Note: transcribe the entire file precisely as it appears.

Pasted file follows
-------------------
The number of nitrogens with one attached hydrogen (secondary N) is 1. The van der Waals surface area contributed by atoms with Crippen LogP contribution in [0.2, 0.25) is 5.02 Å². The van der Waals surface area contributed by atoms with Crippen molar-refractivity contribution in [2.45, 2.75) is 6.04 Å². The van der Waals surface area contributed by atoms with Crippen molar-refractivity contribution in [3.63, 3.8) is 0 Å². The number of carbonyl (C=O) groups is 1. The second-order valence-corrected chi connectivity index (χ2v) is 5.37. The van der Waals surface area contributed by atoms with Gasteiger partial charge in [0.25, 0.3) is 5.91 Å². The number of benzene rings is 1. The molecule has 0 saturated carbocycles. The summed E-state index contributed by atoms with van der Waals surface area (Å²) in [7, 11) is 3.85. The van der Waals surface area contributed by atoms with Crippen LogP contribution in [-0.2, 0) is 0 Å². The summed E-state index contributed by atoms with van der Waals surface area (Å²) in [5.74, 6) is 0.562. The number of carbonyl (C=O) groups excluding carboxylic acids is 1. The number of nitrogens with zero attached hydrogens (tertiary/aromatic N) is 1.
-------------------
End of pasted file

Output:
The number of nitrogens with one attached hydrogen (secondary N) is 1. The van der Waals surface area contributed by atoms with Crippen LogP contribution in [0.2, 0.25) is 5.02 Å². The van der Waals surface area contributed by atoms with Crippen molar-refractivity contribution in [2.45, 2.75) is 6.04 Å². The van der Waals surface area contributed by atoms with Crippen molar-refractivity contribution in [3.63, 3.8) is 0 Å². The number of carbonyl (C=O) groups is 1. The second-order valence-corrected chi connectivity index (χ2v) is 5.37. The van der Waals surface area contributed by atoms with Gasteiger partial charge in [0.25, 0.3) is 5.91 Å². The number of benzene rings is 1. The molecule has 0 saturated carbocycles. The summed E-state index contributed by atoms with van der Waals surface area (Å²) in [7, 11) is 3.85. The van der Waals surface area contributed by atoms with Crippen LogP contribution in [-0.2, 0) is 0 Å². The summed E-state index contributed by atoms with van der Waals surface area (Å²) in [5.74, 6) is 0.562. The number of carbonyl (C=O) groups excluding carboxylic acids is 1. The number of nitrogens with zero attached hydrogens (tertiary/aromatic N) is 1.